Article  Marriage and Family  Parenting

The Snappening’ is happening: 5 ways to talk to your teens about sexting

Parents need to pay close attention to what has been named The Snappening. Amidst rumors of hackers accessing hundreds of thousands of SnapChat images, the creator, Evan Spiegel, is standing by his app, which is supposed to erase photos moments after they are sent, protecting the sender from anyone but the intended recipient viewing them.

It’s a perfect tool for sexters. But consider that 50 percent of the app’ users are 13 to 17, according to USA Today. According to another survey conducted this year, 54 percent in that age group send or receive sexually explicit images or texts.

Whether these images are ever released or not, The Snappening is a perfect prompt for parents to talk to their kids. If your teen is caught sexting, there could be legal ramifications as well as significant reputational and emotional damage. And, science says that a youth involved in sexting is at greater risk of being sexually active and in participating in risky sexual activity.

Talk to your teens

It’s time to talk. But don’t expect the conversation to be easy.

The Snappening is happening on the heels of The Fappening, a leak of hundreds of photos of celebrities and A-listers that did get posted publicly. Among them, Jennifer Lawrence, who defended her nude selfies by saying, “Either your boyfriend is going to look at porn or he is going to look at you.” That kind of response is only going to normalize sexting as teens conform to the standard of the world in an effort to desperately control their sexual lives and relationships. Here are a few things you should cover in the conversation.

1. Ask your tween or teen point blank if they have ever sent or received a nude photo or sexually explicit text. The fact is, our kids don’t report this one at the dinner table.  Many of them may feel bullied or victimized but experience insecurity about how to ask for help. Be the parent. Ask the question. And if they say yes, you’ve got to ask them if they’ve had sex or oral sex or anything kind of like it. (Did I mention this wasn’t going to be easy?) Determine the level of risk and seek help accordingly.

2. Talk to them about the idea of consequence and permanence. If they understood these things, they’d be adults. Don’t let them fool you into thinking they are. The prefrontal cortex of their brains, which controls executive function—that is, self control and awareness of risk—isn’t fully developed until they are in their early twenties. If they thought many people would see the photo or there could be legal consequences, they wouldn’t have participated in sexting. The fact is: they didn’t think. It’s your job to help them.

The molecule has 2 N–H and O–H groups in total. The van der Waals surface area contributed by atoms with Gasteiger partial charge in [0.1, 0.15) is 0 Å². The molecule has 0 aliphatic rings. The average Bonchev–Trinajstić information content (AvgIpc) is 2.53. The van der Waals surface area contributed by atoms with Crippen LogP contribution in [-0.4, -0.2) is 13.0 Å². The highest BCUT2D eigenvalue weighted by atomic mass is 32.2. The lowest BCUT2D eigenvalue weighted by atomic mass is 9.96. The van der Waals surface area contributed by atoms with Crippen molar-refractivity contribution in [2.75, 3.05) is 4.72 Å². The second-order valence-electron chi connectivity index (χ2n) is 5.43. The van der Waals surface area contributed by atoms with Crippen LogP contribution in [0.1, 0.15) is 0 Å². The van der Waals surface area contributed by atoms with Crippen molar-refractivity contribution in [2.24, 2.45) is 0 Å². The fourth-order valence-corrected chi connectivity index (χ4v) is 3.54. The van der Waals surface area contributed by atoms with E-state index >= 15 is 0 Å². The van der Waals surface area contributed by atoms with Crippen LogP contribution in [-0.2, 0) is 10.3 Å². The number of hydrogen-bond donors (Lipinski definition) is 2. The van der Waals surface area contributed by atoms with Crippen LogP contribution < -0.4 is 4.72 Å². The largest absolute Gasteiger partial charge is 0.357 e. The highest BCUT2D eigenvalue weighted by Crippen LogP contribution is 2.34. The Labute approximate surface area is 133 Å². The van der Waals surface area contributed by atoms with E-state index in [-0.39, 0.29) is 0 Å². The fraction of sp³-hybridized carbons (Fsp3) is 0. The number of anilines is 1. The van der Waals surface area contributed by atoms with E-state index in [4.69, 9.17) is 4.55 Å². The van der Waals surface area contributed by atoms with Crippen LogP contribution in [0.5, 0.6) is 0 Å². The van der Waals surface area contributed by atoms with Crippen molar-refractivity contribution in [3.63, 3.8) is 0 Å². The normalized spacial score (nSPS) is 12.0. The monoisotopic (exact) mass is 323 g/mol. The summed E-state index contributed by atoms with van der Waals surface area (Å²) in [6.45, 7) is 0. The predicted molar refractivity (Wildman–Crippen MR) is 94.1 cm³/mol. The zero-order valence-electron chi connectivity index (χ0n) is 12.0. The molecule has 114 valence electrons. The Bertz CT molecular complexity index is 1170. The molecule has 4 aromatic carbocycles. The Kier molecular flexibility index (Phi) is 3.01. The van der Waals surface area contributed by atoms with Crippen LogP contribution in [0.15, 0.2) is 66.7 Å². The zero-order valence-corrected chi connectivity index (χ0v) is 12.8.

3. Explain that anyone who is caught with a nude photo of a minor on their phone is at risk of uncertain legal consequences that won’t quickly go away. Last week, 30 high school students who were found with sexually explicit photos on their phones in Michigan learned that there aren’t currently laws on the books about sexting. They may be going to court to fight serious felony charges that could land them on the sex offender registry. While laws differ from state to state, we simply don’t have a plan in place to deal with children under the age of 18 who contribute to what is, in fact, child pornography.

4. Discuss the reputational and emotional risk. Jennifer Lawrence emerged rather gracefully as something of a spokesperson for other victims.  Uncertain of how the photos would affect her career, she considered the leak to be “a sex crime” and a “sexual violation.” These are powerful words that reveal the emotional turmoil the twenty-four-year old felt, but Lawrence has a fully developed mind and body and an established career. What kind of impact would it have on a much younger student who is not as confident in their life direction? You won’t have to dig deeply on the Internet to find many stories of teens who commit suicide in similar circumstances.

5. Finally, go back to the basics. Sex is a gift to be shared between a man and wife within the context of marriage. Tell them this often from the age of nine or ten until they are married. Otherwise, the world will tell them quite loudly and quite often. (Case in point: Jennifer Lawrence.)

The Hebrew word for sex in the Old Testament is yada, which means “to know, to be known, to be deeply respected.” You can’t know or be known by the pixels on your screen. God created the act of sex to bring one man and one woman into a mutually exclusive act of intimacy that is fueled with respect and commitment. Sexting is one of the most disrespectful activities that exists and doesn’t protect the exclusive intimacy of sexuality. It is a cheap counterfeit. Don’t let your kids be short-changed.

Related Content

guide to answering gender confusion

A free, practical resource about gender and sexuality

Nearly one-third of Generation Z (the youngest generation for which we have statistics) identify...

Read More

How to Talk to Your Children About Sex & Gender

Discussing the essentials, from toddlers to teens

At all ages, kids talk about what our society refers to as gender. Whether...

Read More

Does Jesus Care About Sexuality?

3 reasons the answer is “yes”

The sexuality conversation has crept into every arena. It has even made inroads into...

Read More

How can your church help orphans?

Partnering with SEND Relief to care for children in community

Ten years ago, I was visiting Shelter Yetu, an orphanage in Naivasha, Kenya. A...

Read More

How to talk to your teen about culture

Since the fall, people build culture on the basis of many varied and competing...

Read More

‘We Better Step Up’

Laura Messick Paves The Way For Christians To Provide Compassion And Care

It was a news story about sanitation workers that woke Laura Messick up to...

Read More